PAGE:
• Brief Psychiatric Rating Scale (BPRS) was developed by Overall and Gorham (1962),13 designed as an outcome measure in treatment studies of schizophrenia and also used to rate patients with very severe impairment from psychotic symptoms.
  • Hamilton Depressive Rating Scale (HDRS) was designed by Hamilton (1960)14 to assess severity of depression and to track changes in depressive symptoms over time in treatment.
  • Hamilton Anxiety Scale (HAM-A) is a rating scale developed by Hamilton (1959)15 to quantify the severity of anxiety symptomatology.

Procedure

Each of the subjects and controls was given a socio-demographic questionnaire and the GHQ-12 to complete by a research assistant (a senior registrar in cardiology). The completed questionnaires were made blind to the consultant psychiatrist (OFA) who thereafter carried out a comprehensive clinical interview and mental state examination on each of the subjects. For each of those with presence of psychiatric symptoms, the appropriate Axis-I diagnosis was made in line with the diagnostic description and clinical guidelines of ICD–10.12

The severity of the diagnosed psychiatric illness was rated with the appropriate rating scales.

Statistical analysis

This was performed on SPSS® for Windows® version 10.0. Frequencies and percentages were calculated for discrete categorical variables and means with standard deviation for the continuous variables. Correlation analysis was also carried out between the subjects’ socio-demographic variables and scores obtained on the psychometric instruments. The data obtained from the subjects and controls were compared using chi-squared test with statistical significance set at 0.05.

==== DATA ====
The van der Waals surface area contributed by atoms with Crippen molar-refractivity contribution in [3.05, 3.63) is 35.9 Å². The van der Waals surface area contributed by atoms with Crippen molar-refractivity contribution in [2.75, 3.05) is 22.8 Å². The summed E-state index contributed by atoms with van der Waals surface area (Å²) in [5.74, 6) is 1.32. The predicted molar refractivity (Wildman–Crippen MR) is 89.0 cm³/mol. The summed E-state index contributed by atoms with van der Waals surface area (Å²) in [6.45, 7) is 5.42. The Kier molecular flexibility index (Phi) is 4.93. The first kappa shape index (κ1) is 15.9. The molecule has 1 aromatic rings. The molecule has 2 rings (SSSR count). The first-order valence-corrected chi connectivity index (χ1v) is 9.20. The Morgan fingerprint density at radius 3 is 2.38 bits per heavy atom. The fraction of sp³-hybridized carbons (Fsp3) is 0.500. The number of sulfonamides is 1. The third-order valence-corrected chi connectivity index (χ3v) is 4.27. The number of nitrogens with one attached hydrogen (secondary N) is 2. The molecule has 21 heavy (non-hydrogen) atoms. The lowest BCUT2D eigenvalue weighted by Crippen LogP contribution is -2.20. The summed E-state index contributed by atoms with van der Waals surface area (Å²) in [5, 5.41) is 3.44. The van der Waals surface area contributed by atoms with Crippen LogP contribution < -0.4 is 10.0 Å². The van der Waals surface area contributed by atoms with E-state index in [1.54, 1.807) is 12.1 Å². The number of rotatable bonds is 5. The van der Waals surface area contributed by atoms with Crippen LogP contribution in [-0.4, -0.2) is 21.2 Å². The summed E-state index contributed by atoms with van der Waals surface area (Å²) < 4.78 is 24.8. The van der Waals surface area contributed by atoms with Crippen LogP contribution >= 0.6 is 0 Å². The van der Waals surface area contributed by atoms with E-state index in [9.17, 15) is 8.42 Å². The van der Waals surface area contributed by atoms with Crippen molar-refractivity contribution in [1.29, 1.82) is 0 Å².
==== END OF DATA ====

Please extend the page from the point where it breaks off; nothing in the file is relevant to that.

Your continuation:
Results

Socio-demographic characteristics

Table 1. Socio-demographic profile
Table 1. Socio-demographic profile

A total of 58 subjects in stable state of HF were studied (table 1); made up of 27 (46.6%) males and 31 (53.4%) females. The mean age was 51.2±13.8 years with a range of 18–83 years. The majority, 44 (75.9%), were married, seven (12.1%) widowed and six (10.3%) single. Three (5.2%) had no formal education, 15 (25.9%) had only primary school education, 20 (34.5%) had secondary school certificate, and 20 (34.5%) had received tertiary education. In terms of employment, 15 (25.8%) were not actively engaged in any job (students, unemployed and retirees). The rest, 43 (74.2%), were in paid employment or self-employment.

There were 44 apparently healthy controls matched for age and sex, made up of 20 (45.5%) males and 24 (54.5%) females. The mean age was 50.1±13.6 years with a range of 15–76 years. Significant statistical differences between subjects and controls was only apparent in employment status with χ2=3.34, degree of freedom (df) =1 at p≤0.05.

Causes and severity of HF

Table 2. Causes of heart failure (n=58)
Table 2. Causes of heart failure (n=58)

In nearly half (46.6%) of the patients HF was caused by dilated cardiomyopathy, followed by hypertensive heart disease (32.9%) and rheumatic heart disease (8.6%). Other causes are shown in table 2.

The severity of HF using the New York Heart Association (NYHA) classification shows over half (53.5%) of the subjects had class II level of severity, followed by class I (20.7%), class III (17.2%) and lastly class IV (8.6%) (figure 1).

Psychiatric morbidities

Thirty-four (58.6%) of the 58 subjects had a GHQ score ≥2 (the cut-off score); while four (9.1%) of the 44 controls had GHQ scores ≥2. The difference was not statistically significant (χ2=26.26, df=1 and p>0.05).

Figure 1. Severity of heart failure by New York Heart Association (NYHA) classification (n=58)
Figure 1. Severity of heart failure by New York Heart Association (NYHA) classification (n=58)